With more than 50 years’ experience in the local and international flooring industry, Denver Coleman, Chairman of Polyflor SA, answers questions posed by installers, architects and readers on their flooring challenges.* In this issue, he discusses self-levelling screed.

There is much talk in the industry about using self-levelling screed. How does it work, and how should it be applied? Patrick Furlong, Natal Midlands, KwaZulu-Natal

As resilient flooring products have developed and construction skills have deteriorated, the need for top-quality self-levelling products has become a necessity in order to achieve a good flooring installation. A smooth and level floor preparation allows for easier maintenance as well as an improved flooring appearance and overall performance.

It is important to note that smoothing and patching compounds should not be confused with modern, good-quality self-levelling products and that the correct product needs to be chosen for the correct floor area.

This can be done by determining the hardness of the product (the minimum hardness to give adequate performance for commercial use should be at least 28 to 35MPa).

Prior to applying a self-levelling compound, the unevenness of the substrate needs to be established. This is easily done by placing a 3m steel straightedge on the floor, or using a “level light meter” to indicate any high spots, hollows or unevenness in the substrate.

According to “Accuracy in Buildings”, SANS 0155 1980, a Class 1 screed should not vary by more than 3mm. Most self-levelling compounds, however, require a minimum of 3mm to be effective.

Most smoothing and self-levelling products require a dry sub-base and will be susceptible to delamination or failure if not hardened sufficiently, due to the presence of moisture. Moisture levels should therefore always be tested ahead of time. These compounds also require a primer on the substrate to prevent any delamination and air bubbles or pinholes forming.  

Some good-quality primers will dry in less than an hour (thereby speeding up the application of the self-leveller) although others may take 12-24 hours to dry sufficiently.

Steel or power float screeds or any substrate with a very dense surface has a tendency to trap moisture, giving unreliable moisture readings on the surface. Drilling is therefore always recommended and if moisture is found, a liquid damp-proof membrane should be applied.

It is vitally important to remember that a damp-proof membrane should always be applied before the self-levelling or smoothing compounds. Primer application should always be mixed and applied according to the specific manufacturer’s instructions.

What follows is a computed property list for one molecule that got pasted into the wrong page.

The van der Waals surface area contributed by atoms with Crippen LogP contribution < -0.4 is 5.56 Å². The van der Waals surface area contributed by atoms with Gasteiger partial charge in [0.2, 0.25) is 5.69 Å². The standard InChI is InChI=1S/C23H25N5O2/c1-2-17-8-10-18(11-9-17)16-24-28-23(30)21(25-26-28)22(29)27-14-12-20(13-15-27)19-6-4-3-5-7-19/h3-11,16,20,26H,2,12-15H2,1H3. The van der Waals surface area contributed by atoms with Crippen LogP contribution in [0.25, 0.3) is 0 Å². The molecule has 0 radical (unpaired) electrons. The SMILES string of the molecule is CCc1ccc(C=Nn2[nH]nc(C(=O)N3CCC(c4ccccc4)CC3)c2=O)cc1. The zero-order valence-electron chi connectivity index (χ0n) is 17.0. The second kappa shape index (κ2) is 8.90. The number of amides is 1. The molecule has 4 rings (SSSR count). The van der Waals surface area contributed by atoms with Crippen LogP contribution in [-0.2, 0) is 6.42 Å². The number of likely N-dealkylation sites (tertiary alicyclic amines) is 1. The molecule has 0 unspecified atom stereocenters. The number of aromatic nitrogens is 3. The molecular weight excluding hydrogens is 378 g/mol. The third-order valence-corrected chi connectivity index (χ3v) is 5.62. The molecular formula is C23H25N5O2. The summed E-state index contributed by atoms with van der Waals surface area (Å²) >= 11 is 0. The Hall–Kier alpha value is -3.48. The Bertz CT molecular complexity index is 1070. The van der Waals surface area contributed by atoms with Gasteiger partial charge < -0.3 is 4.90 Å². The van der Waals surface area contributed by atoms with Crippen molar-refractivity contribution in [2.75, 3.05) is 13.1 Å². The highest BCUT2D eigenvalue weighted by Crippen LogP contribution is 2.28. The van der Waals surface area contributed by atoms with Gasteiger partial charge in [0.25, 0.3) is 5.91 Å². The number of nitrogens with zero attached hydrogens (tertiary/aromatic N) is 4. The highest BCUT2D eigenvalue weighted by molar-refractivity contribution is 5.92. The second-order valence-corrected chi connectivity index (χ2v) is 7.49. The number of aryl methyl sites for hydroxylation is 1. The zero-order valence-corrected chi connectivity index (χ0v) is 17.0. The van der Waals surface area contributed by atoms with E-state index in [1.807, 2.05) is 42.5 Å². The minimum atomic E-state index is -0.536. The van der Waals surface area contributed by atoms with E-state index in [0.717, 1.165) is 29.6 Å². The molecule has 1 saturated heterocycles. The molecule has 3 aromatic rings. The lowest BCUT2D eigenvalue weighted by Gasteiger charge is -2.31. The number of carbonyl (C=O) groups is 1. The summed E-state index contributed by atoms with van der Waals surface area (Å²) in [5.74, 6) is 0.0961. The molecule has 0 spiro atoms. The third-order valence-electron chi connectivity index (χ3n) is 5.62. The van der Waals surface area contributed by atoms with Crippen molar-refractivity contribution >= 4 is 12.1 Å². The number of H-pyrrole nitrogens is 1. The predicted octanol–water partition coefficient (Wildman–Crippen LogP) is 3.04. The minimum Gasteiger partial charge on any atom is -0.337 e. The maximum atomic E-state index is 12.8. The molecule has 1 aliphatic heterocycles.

All levelling, smoothing and patching compounds are generally susceptible to cold temperatures and should definitely not be used below 5oC and used with care below 8oC of both ambient and screed temperature. Screed temperature can be measured using an infra-red digital thermometer.

Self-levelling products can be applied using either a rake with large teeth or a gauging rake. When using a rake, the depth of the teeth will determine the thickness applied to the floor, whilst using a smooth scraper with skids at either end will result in a smoother application and allow you to determine the required thickness. Always check with the manufacturer regarding the preferred application method and apply a pin roller treatment over the area before the material starts to harden.

There are several feather-finish compounds available to quickly repair any minor imperfections that may appear in your self-levelling product. These can also be used for very thin applications to smooth, level or ramp down floor surfaces.

If you have any flooring question relating to design, installation, problems or commentary you wish to share with Denver, please e-mail him at info@polyflor.co.za with ASK DENVER in the subject line or phone Blythe at Polyflor on 011 609 3500.

*The views expressed in this article are not necessarily the views or opinions of FLOORS in Africa and may not be applicable to all resilient floorcoverings. This article has not been solicited or sponsored by FLOORS in Africa.